Pessimism about the Korean economy has become dominant, with all indicators pointing to a downturn. Many economists are raising concerns that the country is slipping into a low growth trap with its twin engines of growth ― exports and domestic demand ― losing steam simultaneously.
The enduring importance of geography in American politics. Many argue that partisan gerrymandering causes cities to lose to rural areas in countywide, winner-take-all elections. That is too simple an explanation, writes Rodden (Political Science/Stanford Univ.; Hamilton’s Paradox: The Promise and Peril of Fiscal Federalism, 2005). Much more important is the geographical location of a political party’s base.
If the West falls into a Leftist Dark Age, it will not because many people didn’t fight tooth and nail to stop it occurring. I have linked to Heather Mac Donald before and I make no apology for doing so again. She is interviewed here by the brilliant Peter Robinson at the Hoover Institution.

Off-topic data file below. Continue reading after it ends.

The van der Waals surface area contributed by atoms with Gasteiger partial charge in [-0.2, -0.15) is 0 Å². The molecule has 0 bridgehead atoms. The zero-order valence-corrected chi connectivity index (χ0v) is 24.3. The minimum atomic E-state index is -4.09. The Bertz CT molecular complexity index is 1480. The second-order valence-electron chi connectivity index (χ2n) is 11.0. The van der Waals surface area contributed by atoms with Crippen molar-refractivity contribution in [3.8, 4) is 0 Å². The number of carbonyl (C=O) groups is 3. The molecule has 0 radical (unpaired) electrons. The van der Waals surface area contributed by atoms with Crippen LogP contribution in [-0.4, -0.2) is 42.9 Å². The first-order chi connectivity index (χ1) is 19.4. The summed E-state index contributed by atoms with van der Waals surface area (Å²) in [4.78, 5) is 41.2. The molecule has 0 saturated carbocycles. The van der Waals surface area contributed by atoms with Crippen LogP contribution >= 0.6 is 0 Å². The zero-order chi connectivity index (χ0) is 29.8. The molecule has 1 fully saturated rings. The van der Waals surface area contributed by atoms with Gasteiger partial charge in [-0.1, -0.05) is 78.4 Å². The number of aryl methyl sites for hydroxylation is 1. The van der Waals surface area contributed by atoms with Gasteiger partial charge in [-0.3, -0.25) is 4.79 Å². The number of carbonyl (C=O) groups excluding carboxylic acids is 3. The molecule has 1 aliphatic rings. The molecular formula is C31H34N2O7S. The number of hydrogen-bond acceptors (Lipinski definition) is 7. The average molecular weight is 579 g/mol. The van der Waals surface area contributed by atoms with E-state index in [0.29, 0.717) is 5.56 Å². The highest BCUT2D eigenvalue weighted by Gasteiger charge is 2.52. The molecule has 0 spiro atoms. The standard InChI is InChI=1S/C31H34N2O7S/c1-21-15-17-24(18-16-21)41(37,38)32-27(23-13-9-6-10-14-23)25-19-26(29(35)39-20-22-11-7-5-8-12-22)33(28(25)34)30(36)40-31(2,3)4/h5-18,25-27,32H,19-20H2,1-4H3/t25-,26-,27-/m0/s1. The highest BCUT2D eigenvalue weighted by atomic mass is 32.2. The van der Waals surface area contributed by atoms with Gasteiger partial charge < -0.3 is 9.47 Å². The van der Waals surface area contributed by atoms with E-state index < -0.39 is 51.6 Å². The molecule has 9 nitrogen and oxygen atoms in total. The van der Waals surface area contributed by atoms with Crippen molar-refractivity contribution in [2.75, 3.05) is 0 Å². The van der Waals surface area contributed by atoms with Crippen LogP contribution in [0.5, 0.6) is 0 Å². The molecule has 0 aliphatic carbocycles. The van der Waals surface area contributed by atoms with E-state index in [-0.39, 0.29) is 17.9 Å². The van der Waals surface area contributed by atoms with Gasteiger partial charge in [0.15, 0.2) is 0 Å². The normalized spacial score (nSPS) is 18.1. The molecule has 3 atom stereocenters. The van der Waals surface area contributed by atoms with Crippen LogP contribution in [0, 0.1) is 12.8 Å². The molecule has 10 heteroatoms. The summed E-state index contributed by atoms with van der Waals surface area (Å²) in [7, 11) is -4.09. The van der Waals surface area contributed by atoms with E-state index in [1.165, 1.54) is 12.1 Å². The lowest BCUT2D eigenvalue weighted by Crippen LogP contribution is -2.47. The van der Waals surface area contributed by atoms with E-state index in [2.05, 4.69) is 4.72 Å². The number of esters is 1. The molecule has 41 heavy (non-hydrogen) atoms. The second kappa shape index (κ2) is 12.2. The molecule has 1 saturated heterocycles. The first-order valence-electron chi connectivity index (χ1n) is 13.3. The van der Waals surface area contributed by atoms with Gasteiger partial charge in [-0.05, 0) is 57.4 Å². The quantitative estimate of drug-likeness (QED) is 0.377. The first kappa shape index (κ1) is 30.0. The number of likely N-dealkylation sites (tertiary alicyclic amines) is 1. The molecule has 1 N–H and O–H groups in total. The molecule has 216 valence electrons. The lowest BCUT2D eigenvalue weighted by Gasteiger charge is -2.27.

Among Democratic presidential candidates, student loan debt offers sweet opportunities to pander. Sen. Elizabeth Warren of Massachusetts has the boldest plan, promising to help 95 percent of those with such obligations. Sen. Kamala Harris of California favors a “commitment to debt-free college.” Sen. Bernie Sanders of Vermont says action is needed because “we don’t punish people for the crime of getting a higher education.”